Review: “No Time Like The Past” By Jodi Taylor (Novel)

Well, since the weather was still annoyingly hot, I thought that it was time for me to read Jodi Taylor’s 2013 novel “No Time Like The Past”, since I was lucky enough to find an affordable second-hand copy of it online a couple of months ago and had been saving it for an occasion like this.

This is the fifth book in Taylor’s excellent “Chronicles Of St. Mary’s” series and you can find my reviews of the previous four “St. Mary’s” books here, here, here and here.

Plus, although this book is the fifth in a series, it can pretty much be read as a stand-alone novel, thanks to a lot of recaps throughout the story. However, a few scenes will have more emotional impact and/or make slightly more sense if you’ve read the previous books.

So, let’s take a look at “No Time Like The Past”. Needless to say, this review may contain some SPOILERS.

This is the 2015 Accent Press (UK) paperback edition of “No Time Like The Past” that I read.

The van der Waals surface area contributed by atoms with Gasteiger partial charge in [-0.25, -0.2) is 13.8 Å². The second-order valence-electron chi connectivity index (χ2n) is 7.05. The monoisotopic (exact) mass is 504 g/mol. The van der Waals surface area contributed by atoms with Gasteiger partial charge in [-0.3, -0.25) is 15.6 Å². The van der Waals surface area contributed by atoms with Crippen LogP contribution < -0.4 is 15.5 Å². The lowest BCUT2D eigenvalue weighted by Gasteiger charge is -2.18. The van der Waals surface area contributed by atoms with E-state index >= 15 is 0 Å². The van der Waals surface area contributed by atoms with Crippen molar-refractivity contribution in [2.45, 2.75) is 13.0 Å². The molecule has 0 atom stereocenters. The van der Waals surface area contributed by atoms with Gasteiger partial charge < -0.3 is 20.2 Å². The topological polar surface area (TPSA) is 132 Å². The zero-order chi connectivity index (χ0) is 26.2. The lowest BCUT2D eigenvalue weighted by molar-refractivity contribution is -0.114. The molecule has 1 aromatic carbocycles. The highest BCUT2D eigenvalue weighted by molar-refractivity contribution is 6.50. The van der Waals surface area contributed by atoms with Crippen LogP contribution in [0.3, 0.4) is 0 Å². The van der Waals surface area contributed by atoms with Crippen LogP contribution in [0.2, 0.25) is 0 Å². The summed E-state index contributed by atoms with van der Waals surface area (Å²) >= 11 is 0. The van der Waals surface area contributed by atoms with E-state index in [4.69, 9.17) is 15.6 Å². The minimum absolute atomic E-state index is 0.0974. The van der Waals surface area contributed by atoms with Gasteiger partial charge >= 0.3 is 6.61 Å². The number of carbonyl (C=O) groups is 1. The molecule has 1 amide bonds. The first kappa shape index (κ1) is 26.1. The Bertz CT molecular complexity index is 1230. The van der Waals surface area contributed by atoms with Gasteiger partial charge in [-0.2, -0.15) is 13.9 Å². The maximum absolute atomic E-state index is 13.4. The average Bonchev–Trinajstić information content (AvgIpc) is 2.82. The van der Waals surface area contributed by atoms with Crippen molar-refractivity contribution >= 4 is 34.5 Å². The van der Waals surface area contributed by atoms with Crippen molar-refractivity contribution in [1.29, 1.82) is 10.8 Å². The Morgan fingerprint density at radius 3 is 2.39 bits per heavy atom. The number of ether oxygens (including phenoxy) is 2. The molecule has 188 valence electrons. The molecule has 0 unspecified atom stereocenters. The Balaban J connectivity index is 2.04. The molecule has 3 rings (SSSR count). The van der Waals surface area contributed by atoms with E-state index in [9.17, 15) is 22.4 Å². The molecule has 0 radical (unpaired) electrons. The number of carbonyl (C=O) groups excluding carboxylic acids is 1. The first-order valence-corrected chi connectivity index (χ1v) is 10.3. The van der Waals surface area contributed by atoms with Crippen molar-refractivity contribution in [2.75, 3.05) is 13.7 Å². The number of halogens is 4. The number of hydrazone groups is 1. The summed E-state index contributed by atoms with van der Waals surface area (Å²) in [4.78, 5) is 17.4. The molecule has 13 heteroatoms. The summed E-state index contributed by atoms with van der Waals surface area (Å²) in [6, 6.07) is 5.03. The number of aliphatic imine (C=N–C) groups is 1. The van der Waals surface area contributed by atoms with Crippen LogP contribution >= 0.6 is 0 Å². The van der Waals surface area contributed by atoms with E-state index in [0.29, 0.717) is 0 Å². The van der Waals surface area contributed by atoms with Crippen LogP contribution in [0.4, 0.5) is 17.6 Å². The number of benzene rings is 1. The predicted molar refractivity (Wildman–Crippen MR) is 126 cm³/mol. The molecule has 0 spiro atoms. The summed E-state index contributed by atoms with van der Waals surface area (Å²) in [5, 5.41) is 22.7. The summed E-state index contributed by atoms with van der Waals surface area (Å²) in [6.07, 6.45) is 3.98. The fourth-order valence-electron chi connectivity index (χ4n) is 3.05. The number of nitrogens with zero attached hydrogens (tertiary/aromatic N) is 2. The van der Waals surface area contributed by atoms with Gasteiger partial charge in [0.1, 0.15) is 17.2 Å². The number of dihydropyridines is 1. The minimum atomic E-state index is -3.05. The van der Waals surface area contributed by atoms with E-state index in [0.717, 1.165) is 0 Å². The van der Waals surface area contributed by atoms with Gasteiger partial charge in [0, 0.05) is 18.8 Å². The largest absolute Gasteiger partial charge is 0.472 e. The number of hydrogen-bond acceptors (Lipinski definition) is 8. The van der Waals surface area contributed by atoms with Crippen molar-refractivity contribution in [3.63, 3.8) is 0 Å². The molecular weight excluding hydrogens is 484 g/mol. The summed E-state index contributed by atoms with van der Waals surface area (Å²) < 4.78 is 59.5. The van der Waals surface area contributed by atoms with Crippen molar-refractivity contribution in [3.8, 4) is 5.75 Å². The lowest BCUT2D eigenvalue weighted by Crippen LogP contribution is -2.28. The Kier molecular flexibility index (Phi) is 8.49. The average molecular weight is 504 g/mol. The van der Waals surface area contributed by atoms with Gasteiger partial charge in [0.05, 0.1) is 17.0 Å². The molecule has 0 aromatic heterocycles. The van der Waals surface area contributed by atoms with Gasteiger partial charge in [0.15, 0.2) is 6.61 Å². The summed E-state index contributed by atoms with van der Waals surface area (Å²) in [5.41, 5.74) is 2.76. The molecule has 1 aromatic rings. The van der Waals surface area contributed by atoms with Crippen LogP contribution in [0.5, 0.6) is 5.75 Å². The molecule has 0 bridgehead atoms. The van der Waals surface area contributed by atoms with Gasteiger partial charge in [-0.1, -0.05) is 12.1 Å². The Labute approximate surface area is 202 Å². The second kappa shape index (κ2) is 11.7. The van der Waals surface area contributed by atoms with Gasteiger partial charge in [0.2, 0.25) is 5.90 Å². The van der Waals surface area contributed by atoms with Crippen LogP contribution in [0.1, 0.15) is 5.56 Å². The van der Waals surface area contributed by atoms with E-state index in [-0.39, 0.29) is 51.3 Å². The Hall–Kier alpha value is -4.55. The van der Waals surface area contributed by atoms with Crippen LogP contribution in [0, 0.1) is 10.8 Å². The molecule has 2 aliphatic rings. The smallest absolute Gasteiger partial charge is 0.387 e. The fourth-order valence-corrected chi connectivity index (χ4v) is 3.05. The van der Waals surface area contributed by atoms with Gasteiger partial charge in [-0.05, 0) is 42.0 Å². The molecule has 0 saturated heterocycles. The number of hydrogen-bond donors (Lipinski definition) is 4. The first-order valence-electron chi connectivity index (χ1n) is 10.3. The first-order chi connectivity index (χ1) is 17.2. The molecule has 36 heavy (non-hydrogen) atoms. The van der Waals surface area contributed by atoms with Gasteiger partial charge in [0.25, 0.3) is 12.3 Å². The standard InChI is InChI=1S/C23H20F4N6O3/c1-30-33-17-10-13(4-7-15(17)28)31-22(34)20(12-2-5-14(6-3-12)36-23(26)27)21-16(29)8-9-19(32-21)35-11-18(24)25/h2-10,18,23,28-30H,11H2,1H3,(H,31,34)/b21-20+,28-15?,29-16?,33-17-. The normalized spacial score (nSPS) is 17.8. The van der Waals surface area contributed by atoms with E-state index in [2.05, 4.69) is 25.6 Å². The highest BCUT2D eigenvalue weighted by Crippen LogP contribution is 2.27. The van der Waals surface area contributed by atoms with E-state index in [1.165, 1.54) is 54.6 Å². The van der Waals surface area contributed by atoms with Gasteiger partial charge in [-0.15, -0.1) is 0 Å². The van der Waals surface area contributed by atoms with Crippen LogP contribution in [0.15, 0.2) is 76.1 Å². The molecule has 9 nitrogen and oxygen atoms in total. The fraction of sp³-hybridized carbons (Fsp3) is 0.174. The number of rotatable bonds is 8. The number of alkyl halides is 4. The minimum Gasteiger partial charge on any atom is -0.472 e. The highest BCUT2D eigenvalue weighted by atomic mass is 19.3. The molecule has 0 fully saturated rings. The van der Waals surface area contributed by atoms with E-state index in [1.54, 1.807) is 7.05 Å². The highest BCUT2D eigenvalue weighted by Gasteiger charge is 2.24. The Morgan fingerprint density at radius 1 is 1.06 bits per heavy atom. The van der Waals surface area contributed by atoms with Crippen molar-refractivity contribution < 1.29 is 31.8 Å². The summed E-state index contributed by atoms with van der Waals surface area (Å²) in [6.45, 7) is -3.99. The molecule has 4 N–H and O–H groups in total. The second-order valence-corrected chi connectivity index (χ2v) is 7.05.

The novel begins about a year after the events of the fourth novel, and the disaster-prone time-travelling historical research institute of St.Mary’s is pretty much back to normal. The story begins when oafish security officer Markham claims to see a person falling past one of the windows on several different occasions, yet a body is never found. So, naturally, Chief Operations Officer Madeleine Maxwell (or “Max” for short) is curious.

After a calamity-filled trip back to a Civil War-era version of St.Mary’s in order to investigate, the mystery is solved. However, there’s a lot more stuff for Max to do.

Not only does she need to organise a peaceful, uneventful and disaster-free (yeah, right…) trip to 1851 for most of the institute’s staff, but there’s also the matter of another treasure-grabbing trip to placate the institute’s sponsors, not to mention that several old enemies have turned up again and… worst of all… Max also has to plan the institute’s annual open day too…..